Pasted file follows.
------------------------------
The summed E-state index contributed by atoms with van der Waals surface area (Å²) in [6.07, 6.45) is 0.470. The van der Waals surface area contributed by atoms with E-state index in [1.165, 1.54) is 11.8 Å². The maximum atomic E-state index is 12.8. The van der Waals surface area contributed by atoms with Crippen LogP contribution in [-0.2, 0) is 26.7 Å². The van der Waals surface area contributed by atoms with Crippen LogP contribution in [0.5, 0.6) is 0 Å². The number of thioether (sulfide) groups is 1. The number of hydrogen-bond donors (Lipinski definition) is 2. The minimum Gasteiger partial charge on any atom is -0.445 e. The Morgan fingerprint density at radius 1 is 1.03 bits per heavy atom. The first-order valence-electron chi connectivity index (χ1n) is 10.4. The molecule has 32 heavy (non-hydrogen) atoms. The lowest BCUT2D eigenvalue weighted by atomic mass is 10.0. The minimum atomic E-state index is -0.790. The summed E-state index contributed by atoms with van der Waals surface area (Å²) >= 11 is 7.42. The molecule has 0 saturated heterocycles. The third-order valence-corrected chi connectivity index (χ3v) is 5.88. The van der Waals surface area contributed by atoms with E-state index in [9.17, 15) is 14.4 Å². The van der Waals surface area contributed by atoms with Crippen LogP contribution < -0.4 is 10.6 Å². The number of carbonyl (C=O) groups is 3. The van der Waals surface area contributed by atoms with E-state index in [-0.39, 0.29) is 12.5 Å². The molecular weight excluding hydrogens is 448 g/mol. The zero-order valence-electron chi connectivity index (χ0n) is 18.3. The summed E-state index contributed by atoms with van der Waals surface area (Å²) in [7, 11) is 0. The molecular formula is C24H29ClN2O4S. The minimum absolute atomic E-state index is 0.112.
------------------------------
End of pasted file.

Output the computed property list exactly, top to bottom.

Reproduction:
The summed E-state index contributed by atoms with van der Waals surface area (Å²) in [6.07, 6.45) is 0.470. The van der Waals surface area contributed by atoms with E-state index in [1.165, 1.54) is 11.8 Å². The maximum atomic E-state index is 12.8. The van der Waals surface area contributed by atoms with Crippen LogP contribution in [-0.2, 0) is 26.7 Å². The van der Waals surface area contributed by atoms with Crippen LogP contribution in [0.5, 0.6) is 0 Å². The number of thioether (sulfide) groups is 1. The number of hydrogen-bond donors (Lipinski definition) is 2. The minimum Gasteiger partial charge on any atom is -0.445 e. The Morgan fingerprint density at radius 1 is 1.03 bits per heavy atom. The first-order valence-electron chi connectivity index (χ1n) is 10.4. The molecule has 32 heavy (non-hydrogen) atoms. The lowest BCUT2D eigenvalue weighted by atomic mass is 10.0. The minimum atomic E-state index is -0.790. The summed E-state index contributed by atoms with van der Waals surface area (Å²) >= 11 is 7.42. The molecule has 0 saturated heterocycles. The third-order valence-corrected chi connectivity index (χ3v) is 5.88. The van der Waals surface area contributed by atoms with E-state index in [9.17, 15) is 14.4 Å². The van der Waals surface area contributed by atoms with Crippen LogP contribution < -0.4 is 10.6 Å². The number of carbonyl (C=O) groups is 3. The van der Waals surface area contributed by atoms with E-state index in [-0.39, 0.29) is 12.5 Å². The molecular weight excluding hydrogens is 448 g/mol. The zero-order valence-electron chi connectivity index (χ0n) is 18.3. The summed E-state index contributed by atoms with van der Waals surface area (Å²) in [7, 11) is 0. The molecular formula is C24H29ClN2O4S. The minimum absolute atomic E-state index is 0.112.